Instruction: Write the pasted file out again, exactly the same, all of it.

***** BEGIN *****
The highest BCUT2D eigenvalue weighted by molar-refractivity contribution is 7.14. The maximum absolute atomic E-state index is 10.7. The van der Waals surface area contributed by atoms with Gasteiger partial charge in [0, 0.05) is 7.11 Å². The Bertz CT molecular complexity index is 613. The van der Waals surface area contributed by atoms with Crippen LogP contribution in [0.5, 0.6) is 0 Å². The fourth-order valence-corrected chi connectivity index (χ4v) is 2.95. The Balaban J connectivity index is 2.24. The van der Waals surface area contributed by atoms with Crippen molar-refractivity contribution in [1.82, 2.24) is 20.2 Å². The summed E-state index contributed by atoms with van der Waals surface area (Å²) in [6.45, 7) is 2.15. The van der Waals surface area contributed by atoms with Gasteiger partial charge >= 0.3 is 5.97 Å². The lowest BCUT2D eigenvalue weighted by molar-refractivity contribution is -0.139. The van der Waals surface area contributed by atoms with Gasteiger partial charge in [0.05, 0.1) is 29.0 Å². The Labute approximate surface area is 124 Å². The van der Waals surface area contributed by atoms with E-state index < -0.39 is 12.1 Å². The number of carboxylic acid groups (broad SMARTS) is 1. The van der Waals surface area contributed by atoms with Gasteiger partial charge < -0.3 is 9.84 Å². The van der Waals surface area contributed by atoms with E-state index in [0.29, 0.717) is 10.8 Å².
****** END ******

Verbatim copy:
The highest BCUT2D eigenvalue weighted by molar-refractivity contribution is 7.14. The maximum absolute atomic E-state index is 10.7. The van der Waals surface area contributed by atoms with Gasteiger partial charge in [0, 0.05) is 7.11 Å². The Bertz CT molecular complexity index is 613. The van der Waals surface area contributed by atoms with Crippen LogP contribution in [0.5, 0.6) is 0 Å². The fourth-order valence-corrected chi connectivity index (χ4v) is 2.95. The Balaban J connectivity index is 2.24. The van der Waals surface area contributed by atoms with Crippen molar-refractivity contribution in [1.82, 2.24) is 20.2 Å². The summed E-state index contributed by atoms with van der Waals surface area (Å²) in [6.45, 7) is 2.15. The van der Waals surface area contributed by atoms with Gasteiger partial charge >= 0.3 is 5.97 Å². The lowest BCUT2D eigenvalue weighted by molar-refractivity contribution is -0.139. The van der Waals surface area contributed by atoms with Gasteiger partial charge in [0.05, 0.1) is 29.0 Å². The Labute approximate surface area is 124 Å². The van der Waals surface area contributed by atoms with E-state index < -0.39 is 12.1 Å². The number of carboxylic acid groups (broad SMARTS) is 1. The van der Waals surface area contributed by atoms with Gasteiger partial charge < -0.3 is 9.84 Å². The van der Waals surface area contributed by atoms with E-state index in [0.29, 0.717) is 10.8 Å².